Author: Becky Barlow;Jim Elledge
|Title:||Basal Area: A Measure Made for Management||
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Basal Area: A Measure Made for Management
From time to time, you might encounter unfamiliar forestry terms as you interact with land management professionals or read forestry- and wildlife-related publications. Indeed, basal area might be one of these unfamiliar terms. For foresters, basal area is one of the most easily understood terms, but it may also be one of the most misused terms in forestry. This publication will help you better understand what basal area is and why it is an important forest measurement.
Basal area is used to determine more than just forest stand density; it is also linked with timber stand volume and growth. Therefore, it is often the basis for making important forest management decisions such as estimating forest regeneration needs and wildlife habitat requirements. The manipulation of stand basal area to achieve forest management goals can be as important as the use of prescribed fire or other vegetation treatments.
What Is Basal Area?Part of the confusion about the term might have to do with the fact that basal area can be thought of in two different ways:
The basal area of a tree is defined as the cross-sectional area (usually in square feet) of a single tree at breast height, or 4½ feet above ground. The diameter of a tree at 4½ feet above the ground is called diameter at breast height (DB H).
The cross-sectional area of all stems of a species or all stems in a stand measured at breast height and expressed as per unit of land area.
Why Not Trees Per Acre?Trees per acre (TPA) is a common measure of the number of standing trees that are found on an acre of land. It is also relatively easy to understand as a way to calculate stand density, or how crowded trees are in a stand. Trees per acre does not take into account the size of trees; instead it is based on the distance between or the spacing of trees on a site. In a plantation, the number of trees per acre can be estimated given the spacing within a row of trees and the distance between the rows.
Trees per acre is an appropriate term to describe stand density in young stands, whether a plantation or naturally regenerated stand. But as trees grow, this becomes less meaningful, especially when estimating timber volumes.
For instance, a stand of 6-inch DB H trees averaging 100 trees per acre does not contain the same volume of wood as 100 trees per acre of 16-inch DB H trees. Similarly, timber stands can have the same basal area yet look very different on the ground. The diameter of trees at DB H determines how many trees per acre it takes to make a given basal area. Figure 2 illustrates graphically how many 6-, 10-, 14-, and 18-inch trees you would have on a 1/5-acre circular plot to make 60 square feet of basal area per acre:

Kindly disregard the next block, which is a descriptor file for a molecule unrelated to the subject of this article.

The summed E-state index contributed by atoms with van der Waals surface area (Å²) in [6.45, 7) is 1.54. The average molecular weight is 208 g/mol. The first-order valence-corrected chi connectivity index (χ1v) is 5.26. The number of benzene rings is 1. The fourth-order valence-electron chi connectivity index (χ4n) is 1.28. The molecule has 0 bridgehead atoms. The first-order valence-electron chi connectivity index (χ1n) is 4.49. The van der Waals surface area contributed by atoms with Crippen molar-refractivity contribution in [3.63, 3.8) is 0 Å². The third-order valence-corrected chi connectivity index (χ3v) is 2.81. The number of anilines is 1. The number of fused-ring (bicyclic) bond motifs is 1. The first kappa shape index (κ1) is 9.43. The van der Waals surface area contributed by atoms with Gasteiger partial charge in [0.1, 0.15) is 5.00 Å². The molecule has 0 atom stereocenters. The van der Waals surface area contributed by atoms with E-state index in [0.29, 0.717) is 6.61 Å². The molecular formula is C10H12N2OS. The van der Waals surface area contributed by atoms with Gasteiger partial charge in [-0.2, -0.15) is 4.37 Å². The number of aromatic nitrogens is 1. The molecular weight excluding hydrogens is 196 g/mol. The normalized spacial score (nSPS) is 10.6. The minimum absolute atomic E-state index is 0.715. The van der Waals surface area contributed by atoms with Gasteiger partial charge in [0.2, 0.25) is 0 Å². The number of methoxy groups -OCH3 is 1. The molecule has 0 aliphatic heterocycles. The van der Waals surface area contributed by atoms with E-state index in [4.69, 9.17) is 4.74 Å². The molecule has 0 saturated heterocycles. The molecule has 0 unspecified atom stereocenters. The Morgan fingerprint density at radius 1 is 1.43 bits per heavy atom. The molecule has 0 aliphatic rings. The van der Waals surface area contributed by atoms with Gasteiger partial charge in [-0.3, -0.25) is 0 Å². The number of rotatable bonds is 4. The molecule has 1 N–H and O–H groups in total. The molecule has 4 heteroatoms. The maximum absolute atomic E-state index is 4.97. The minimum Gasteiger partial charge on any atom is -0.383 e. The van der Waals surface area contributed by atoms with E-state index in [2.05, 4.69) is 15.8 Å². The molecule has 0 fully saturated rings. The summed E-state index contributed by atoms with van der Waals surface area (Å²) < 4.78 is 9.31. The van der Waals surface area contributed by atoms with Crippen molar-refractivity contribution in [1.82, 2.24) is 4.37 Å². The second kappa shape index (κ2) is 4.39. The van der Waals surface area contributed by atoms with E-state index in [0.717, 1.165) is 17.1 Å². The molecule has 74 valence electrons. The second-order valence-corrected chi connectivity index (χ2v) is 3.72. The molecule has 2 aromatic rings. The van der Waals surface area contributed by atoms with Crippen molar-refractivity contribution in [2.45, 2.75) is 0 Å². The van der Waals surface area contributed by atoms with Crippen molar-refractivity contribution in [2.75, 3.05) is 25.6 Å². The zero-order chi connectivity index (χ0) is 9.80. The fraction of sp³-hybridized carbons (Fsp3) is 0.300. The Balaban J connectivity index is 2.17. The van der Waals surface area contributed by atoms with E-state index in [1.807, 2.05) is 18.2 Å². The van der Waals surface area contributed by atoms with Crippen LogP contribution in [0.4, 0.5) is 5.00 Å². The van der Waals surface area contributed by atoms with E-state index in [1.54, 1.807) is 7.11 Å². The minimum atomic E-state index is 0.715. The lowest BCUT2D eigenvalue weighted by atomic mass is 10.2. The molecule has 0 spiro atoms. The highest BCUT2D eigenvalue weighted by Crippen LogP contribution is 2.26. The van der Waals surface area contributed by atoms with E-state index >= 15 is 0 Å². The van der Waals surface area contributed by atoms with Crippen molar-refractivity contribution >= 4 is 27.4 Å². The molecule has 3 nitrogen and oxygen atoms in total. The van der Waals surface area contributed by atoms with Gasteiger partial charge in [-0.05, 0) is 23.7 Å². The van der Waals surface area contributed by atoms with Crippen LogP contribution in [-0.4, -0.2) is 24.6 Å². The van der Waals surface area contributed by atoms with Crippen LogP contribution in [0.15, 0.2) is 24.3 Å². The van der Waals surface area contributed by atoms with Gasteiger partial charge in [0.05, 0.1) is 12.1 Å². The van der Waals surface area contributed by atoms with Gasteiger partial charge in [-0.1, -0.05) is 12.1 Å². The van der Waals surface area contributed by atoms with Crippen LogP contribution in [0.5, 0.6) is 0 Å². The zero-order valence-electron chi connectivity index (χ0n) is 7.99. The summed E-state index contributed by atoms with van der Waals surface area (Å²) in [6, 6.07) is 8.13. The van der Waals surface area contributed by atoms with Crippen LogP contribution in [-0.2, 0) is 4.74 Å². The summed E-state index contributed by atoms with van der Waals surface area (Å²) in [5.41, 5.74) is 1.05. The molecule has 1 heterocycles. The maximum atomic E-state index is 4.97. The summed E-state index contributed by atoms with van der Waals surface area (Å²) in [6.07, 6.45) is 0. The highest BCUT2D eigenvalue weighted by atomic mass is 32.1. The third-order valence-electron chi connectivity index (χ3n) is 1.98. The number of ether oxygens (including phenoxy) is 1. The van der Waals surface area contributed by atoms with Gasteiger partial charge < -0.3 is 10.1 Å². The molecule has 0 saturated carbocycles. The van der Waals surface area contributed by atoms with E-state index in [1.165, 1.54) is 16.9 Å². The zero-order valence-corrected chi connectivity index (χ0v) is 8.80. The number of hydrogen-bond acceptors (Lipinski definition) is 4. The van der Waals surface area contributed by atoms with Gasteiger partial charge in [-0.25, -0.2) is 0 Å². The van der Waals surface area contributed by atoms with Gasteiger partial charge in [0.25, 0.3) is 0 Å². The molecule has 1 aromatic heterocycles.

How Is Basal Area Calculated?Picture an acre of trees cut off at DB H (4½ feet). The total surface area of the stumps in square feet would be the basal area of that acre.
In mathematical terms:
Basal area (square feet) = (pi /(4 * 144))*DBH2
Where pi = 3.14, DB H = diameter breast height.
The number 0.005454 is called the foresters constant, which converts the measured inches into square feet.
Based on the calculations above, table 1 illustrates the square feet of basal area per tree for several DB H classes. Table 2 can serve as a guide to assist landowners and natural resource professionals when estimating trees per acre from certain basal area measurements.
|DBH (inches)||BA/tree (ft2)||DBH (inches)||BA/tree (ft2)|
Table 2. Number of trees by 1-inch-diameter classes needed to achieve per acre square feet of basal area. Values are rounded to the nearest whole tree.
How Do I Determine the Basal Area of My Forest Stand?Basal area per acre can be determined by simply measuring DB H of each tree on the acre, computing each tree's basal area, then adding each tree's basal area. Typically, a forested stand is cruised where a subsample of the total area is measured. The results of the subsample measurement is expanded or converted to a per-acre basis.
Another way that foresters may determine basal area is through the use of prisms or angle gauges to estimate basal area. Timber cruises of larger, sawtimber-sized pine stands and bottomland hardwood stands are often completed using this method. A prism or angle gauge is used to determine which trees are in (counted) or out (not counted). In the South, a 10-factor gauge or prism is most commonly used. With a 10-factor gauge or prism, the number of "in" trees is multiplied by 10 to get the basal area per acre. The average of measurements taken at several locations on a stand is used to estimate basal area.
If you do not have a prism or angle gauge, the following is a low-cost alternative.
Using a Penny and a Piece of String to Estimate Basal AreaAn angle gauge of sorts can be made with a penny and a piece of string. Angles gauges and 10-factor prisms generate an angle of 1 inch in 33 inches. That is, a 1-inch DB H tree would have to be 33 inches or closer to be "in"; a 2-inch DB H tree would have to be 66 inches or closer to be in, and so on.
The diameter of a penny is 0.75 inches, so if it is held 24.75 inches from your eye, you have a 10-factor angle gauge.
Tie a knot in the end of a piece of string. Measure out 24.75 inches from the knot, and tie another knot. Hold one knot against your cheekbone or in your teeth, and hold the other knot at the penny, extending the penny until the string is taut.
If you want to measure a sample plot, pick a tree to measure first, such as the first tree to the right of due north on a compass heading. Extend the penny out the length of the string over a fixed point on the ground in front of you. If the sides of the tree appear to be beyond the edges of the penny, the tree is in (counted). If the edges of the penny appear to be beyond the sides of the tree, the tree is out (not Plot center Basal Area: A Measure Made for Management 5 counted). If the edges and sides appear to be even, count every other tree. See figures 4 and 5.